Category: General Health
The Alzheimer's Foundation of America (AFA) will hold its seventh annual National Memory Screening Day on Tuesday, November 17, to raise awareness about the impact memory tests have had on the early detection of potentially harmful health conditions.
In observance of the event, more than 2,000 sites across the U.S. will offer free, confidential memory testing, supplemented by educational materials. The five-minute screening sessions are conducted face-to-face with qualified healthcare professionals and consist of a series of questions and tasks.
Visiting Angels, a national provider of senior care, estimates that 4.5 million Americans have Alzheimer's disease - a condition which causes memory loss and a reduction of other cognitive functions.
"It's an honor and a pleasure to be able to service these people," said Sandra Dougherty, who works in the Canton, Ohio, office of Visiting Angels. "They are so vital and full of life. I feel privileged to be able to help someone keep their loved one at home, where they really want to be."
AFA encourages those with below-normal scores on memory tests to undergo full neurological exams for a diagnosis. The group also engages patients suffering from Alzheimer's in activities such as craft-making, exercise and lunch dates.
Clinical testing may identify risk factors
Clinical studies have identified specific risk factors in developing Alzheimer's disease, allowing physicians to conduct precise screenings aimed at diagnosing the condition.
According to the AFA, age is the greatest risk factor, as the incidence of the disease doubles every five years between the ages of 65 and 95.
Furthermore, a team of Swedish researchers recently determined that
high levels of a certain amino acid in middle-age women point to a high risk of developing Alzheimer's disease. As part of the study, the doctors administered the clinical tests to 1,500 women between the ages of 38 and 60 and compared the results to records that indicated which women developed the condition in later years.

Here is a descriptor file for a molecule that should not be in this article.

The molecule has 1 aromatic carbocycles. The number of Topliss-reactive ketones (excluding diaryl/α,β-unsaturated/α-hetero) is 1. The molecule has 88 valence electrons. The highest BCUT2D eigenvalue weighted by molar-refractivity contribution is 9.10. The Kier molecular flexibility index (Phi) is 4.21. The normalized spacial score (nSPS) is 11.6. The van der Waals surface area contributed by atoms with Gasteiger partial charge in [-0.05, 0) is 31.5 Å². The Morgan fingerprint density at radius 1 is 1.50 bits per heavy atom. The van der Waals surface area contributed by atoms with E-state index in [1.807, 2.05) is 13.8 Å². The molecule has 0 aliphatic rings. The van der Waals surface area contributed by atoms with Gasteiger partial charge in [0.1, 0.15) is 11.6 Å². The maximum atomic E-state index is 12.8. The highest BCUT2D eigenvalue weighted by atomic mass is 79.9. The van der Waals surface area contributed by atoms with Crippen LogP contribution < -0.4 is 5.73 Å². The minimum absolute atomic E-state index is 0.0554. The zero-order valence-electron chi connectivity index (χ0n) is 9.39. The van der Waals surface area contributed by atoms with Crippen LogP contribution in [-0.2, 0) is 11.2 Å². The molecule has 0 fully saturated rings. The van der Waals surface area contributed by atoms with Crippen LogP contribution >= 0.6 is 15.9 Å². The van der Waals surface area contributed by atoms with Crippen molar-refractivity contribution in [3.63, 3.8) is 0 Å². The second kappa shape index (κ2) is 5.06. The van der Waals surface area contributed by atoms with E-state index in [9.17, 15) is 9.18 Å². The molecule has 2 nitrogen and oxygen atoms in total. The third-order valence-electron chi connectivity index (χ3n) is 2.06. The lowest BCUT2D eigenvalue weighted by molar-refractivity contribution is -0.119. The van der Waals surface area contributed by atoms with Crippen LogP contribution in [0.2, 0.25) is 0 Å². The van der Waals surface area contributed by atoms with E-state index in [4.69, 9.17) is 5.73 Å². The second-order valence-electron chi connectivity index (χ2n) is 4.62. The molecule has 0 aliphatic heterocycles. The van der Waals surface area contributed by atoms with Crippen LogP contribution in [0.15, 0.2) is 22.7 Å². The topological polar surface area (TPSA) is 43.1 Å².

"Alzheimer's disease was more than twice as common among the women with the highest levels of homocysteine than among those with the lowest, and the risk for any kind of dementia was 70 percent higher," said Dr Dimitri Zylberstein, who conducted the research.
Another study by U.S., Canadian and British researchers targeted high protein diets as a possible exacerbating factor in the development of Alzheimer's. A study on groups of mice, which administered four different types of diets, found that mice fed more protein had brains that were five percent lighter than all others.
According to the Mayo Clinic, Alzheimer's disease is incurable, but support and affection from loved ones can improve the quality of life for people who suffer from the condition.
Alzheimer's: Treatments on the verge
Though no cure currently exists, scientists have been busy experimenting with treatments to help slow the onset of Alzheimer's disease and curb it symptoms.
In the past, scientists have encapsulated medications like insulin into small structures called liposomes, which can improve absorption of the chemicals by the body. Researchers are also testing whether samples of the curry spice curcumin, when encapsulated in liposomes, are more effectively transferred into the bloodstreams of laboratory rats.
The study, which appears in the American Cancer Society's bi-weekly Journal of Agricultural and Food Chemistry, notes that curcumin, an ingredient in yellow curry and the spice turmeric, is known to act as a powerful antioxidant. Because of this property, researchers believe the spice may be effectively used to treat Alzheimer's disease.
In a positive development, initial reports found that the capsules more than quadrupled absorption of the substance and boosted antioxidant levels in the blood.
According to The Arbor Company, a service that provides housing and care to seniors, an American is diagnosed with Alzheimer's disease every 70 seconds.
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